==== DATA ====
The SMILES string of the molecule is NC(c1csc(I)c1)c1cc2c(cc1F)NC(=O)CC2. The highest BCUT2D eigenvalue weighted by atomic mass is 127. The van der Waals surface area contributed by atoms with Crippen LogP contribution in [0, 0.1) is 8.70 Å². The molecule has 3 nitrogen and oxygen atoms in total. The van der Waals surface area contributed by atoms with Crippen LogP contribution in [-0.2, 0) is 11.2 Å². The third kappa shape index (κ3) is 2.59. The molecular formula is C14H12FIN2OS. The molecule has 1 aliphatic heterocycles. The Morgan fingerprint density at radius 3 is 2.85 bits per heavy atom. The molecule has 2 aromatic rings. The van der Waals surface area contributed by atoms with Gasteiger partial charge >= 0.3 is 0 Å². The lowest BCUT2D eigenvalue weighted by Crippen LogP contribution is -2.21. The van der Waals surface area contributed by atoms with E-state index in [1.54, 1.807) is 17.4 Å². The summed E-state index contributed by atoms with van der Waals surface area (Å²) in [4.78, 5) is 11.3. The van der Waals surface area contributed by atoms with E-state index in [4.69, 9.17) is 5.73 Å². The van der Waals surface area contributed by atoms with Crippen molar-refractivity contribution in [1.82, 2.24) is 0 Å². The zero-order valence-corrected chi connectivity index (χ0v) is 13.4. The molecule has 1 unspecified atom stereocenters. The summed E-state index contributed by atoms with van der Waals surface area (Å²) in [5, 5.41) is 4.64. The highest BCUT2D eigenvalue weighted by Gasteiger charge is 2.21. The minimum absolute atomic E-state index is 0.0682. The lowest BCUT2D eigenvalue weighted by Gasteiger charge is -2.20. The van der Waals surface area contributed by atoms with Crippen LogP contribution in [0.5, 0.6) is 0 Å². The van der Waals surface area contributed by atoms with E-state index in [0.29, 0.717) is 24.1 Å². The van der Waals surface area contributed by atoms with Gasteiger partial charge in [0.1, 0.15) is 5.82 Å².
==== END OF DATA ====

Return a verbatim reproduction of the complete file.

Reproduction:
The SMILES string of the molecule is NC(c1csc(I)c1)c1cc2c(cc1F)NC(=O)CC2. The highest BCUT2D eigenvalue weighted by atomic mass is 127. The van der Waals surface area contributed by atoms with Crippen LogP contribution in [0, 0.1) is 8.70 Å². The molecule has 3 nitrogen and oxygen atoms in total. The van der Waals surface area contributed by atoms with Crippen LogP contribution in [-0.2, 0) is 11.2 Å². The third kappa shape index (κ3) is 2.59. The molecular formula is C14H12FIN2OS. The molecule has 1 aliphatic heterocycles. The Morgan fingerprint density at radius 3 is 2.85 bits per heavy atom. The molecule has 2 aromatic rings. The van der Waals surface area contributed by atoms with Gasteiger partial charge >= 0.3 is 0 Å². The lowest BCUT2D eigenvalue weighted by Crippen LogP contribution is -2.21. The van der Waals surface area contributed by atoms with E-state index in [1.54, 1.807) is 17.4 Å². The summed E-state index contributed by atoms with van der Waals surface area (Å²) in [4.78, 5) is 11.3. The van der Waals surface area contributed by atoms with E-state index in [4.69, 9.17) is 5.73 Å². The van der Waals surface area contributed by atoms with Crippen molar-refractivity contribution in [1.82, 2.24) is 0 Å². The zero-order valence-corrected chi connectivity index (χ0v) is 13.4. The molecule has 1 unspecified atom stereocenters. The summed E-state index contributed by atoms with van der Waals surface area (Å²) in [5, 5.41) is 4.64. The highest BCUT2D eigenvalue weighted by Gasteiger charge is 2.21. The minimum absolute atomic E-state index is 0.0682. The lowest BCUT2D eigenvalue weighted by Gasteiger charge is -2.20. The van der Waals surface area contributed by atoms with Crippen LogP contribution in [0.5, 0.6) is 0 Å². The van der Waals surface area contributed by atoms with E-state index in [0.29, 0.717) is 24.1 Å². The van der Waals surface area contributed by atoms with Gasteiger partial charge in [0.1, 0.15) is 5.82 Å².